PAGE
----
Housing Bulletin: An Upgraded Web Site for City and Suburban House Hunters
Thanks to some cool upgrades that launched last week, Dreamtown.com is now my pick for the most useful and informative Web site in Chicago for shopping for real estate.
Like countless other real-estate sites, Dreamtown provides access to all the properties listed for sale on the Multiple Listing Service of Northern Illinois (MLSNI); offers tips on how to buy and sell in today's market; and purports to provide tips on how to do a "sale by owner"—while actually making the not-very-subtle pitch that you would much rather go through an agent.
But Dreamtown sets itself apart with several uniquely useful features. Its Deal Alert helps users easily find deeply discounted properties (because of foreclosure or some other financial distress) in particular neighborhoods or suburbs. Yuval Degani, the founder and CEO of Dreamtown, which is both a Web site and a real-world real-estate agency, explains that his team developed software that scours the MLSNI listings looking for terms like "foreclosure" and "REO" (or real-estate-owned, the term for property that has been turned over to a bank's real-estate department).
That means, though, that some potential bargains might fall through the cracks in Deal Alert—for instance, if none of the sought terms are used in a particular listing—and it doesn't guarantee that every property it turns up is a marked-down price. But even with those limitations, this is a good place to start looking for bargains in the Chicago area.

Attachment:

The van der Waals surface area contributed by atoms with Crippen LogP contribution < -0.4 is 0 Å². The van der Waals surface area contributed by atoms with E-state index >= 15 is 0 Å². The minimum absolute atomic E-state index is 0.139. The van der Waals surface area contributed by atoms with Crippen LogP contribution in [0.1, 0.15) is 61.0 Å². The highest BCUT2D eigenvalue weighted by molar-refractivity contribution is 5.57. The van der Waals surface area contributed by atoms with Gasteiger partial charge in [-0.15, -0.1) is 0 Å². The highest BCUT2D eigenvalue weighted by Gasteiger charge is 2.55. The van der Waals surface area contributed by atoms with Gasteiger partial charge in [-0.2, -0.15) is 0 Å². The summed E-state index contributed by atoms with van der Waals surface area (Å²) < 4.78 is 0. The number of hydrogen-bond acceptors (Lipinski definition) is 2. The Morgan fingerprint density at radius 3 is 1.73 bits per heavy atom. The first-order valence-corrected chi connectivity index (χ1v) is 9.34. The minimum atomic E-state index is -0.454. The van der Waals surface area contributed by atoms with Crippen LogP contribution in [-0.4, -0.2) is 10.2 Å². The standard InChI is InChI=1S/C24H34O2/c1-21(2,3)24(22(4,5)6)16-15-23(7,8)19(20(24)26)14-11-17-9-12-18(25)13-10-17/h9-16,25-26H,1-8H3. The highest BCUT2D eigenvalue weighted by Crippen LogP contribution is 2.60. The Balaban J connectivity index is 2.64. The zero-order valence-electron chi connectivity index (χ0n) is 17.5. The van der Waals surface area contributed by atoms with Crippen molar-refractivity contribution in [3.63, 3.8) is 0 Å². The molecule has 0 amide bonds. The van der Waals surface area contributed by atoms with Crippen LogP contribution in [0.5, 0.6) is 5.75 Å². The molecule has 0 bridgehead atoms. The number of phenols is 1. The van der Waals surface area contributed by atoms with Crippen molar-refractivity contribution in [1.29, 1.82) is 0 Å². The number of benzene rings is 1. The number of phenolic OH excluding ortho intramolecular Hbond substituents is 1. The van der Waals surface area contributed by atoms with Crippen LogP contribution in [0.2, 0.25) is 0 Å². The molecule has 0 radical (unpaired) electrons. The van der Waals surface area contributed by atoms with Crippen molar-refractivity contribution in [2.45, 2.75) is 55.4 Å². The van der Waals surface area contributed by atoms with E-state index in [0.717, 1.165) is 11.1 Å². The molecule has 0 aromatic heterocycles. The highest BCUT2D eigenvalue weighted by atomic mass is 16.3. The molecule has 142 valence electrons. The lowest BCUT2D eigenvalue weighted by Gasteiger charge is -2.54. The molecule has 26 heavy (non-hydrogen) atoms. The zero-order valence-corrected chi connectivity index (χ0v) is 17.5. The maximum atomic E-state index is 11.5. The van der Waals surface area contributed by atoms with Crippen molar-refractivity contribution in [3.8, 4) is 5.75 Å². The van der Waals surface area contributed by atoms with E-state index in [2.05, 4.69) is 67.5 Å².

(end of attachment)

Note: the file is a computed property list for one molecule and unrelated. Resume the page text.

For condo buyers and sellers in the city, another feature—Building Directory—offers a wealth of information (at Dreamtown, click on Neighborhoods to find it). Here, Degani's team has compiled listings, recent sales, and other helpful details on more than 800 condo buildings. Click on an address and learn what is listed (with prices, number of bedrooms, and other features), as well as what has been sold recently (again including prices and sizes). This gives you a very good overview of, for instance, what two-bedrooms in your preferred address have been selling for, and how those prices compare to two-bedrooms now listed. (This section is updated daily, Degani says.) Beyond that, there is information on restaurants and other neighborhood offerings.
Degani says the site will add more buildings to the Building Directory and gradually deepen its suburban information (at present, it's far more useful for searching in the city). The company is also developing what Degani calls a "Chicagopedia," a wiki-style guide with information on 183 neighborhoods. "They're researched at travel-magazine quality," Degani says. "The public can contribute to them as well, so it's a live document of Chicago neighborhoods." There is no charge to use Dreamtown.com, although you do have to register to use some features.
Degani sees the site as a marketing tool for his real-estate agency, an independent operation, at 1950 North Sedgwick Street, that he founded on "a culture of nonselling." Degani has installed several unique features for employees at the office: free massages, yoga on the roof, and a hot-stone treatment bed. There is even a meditation teacher who runs a nine-week course; agents who take it are then encouraged to teach their clients.
So how is this whole "nonselling" thing working out? Degani says his firm did $400 million in home sales in 2007.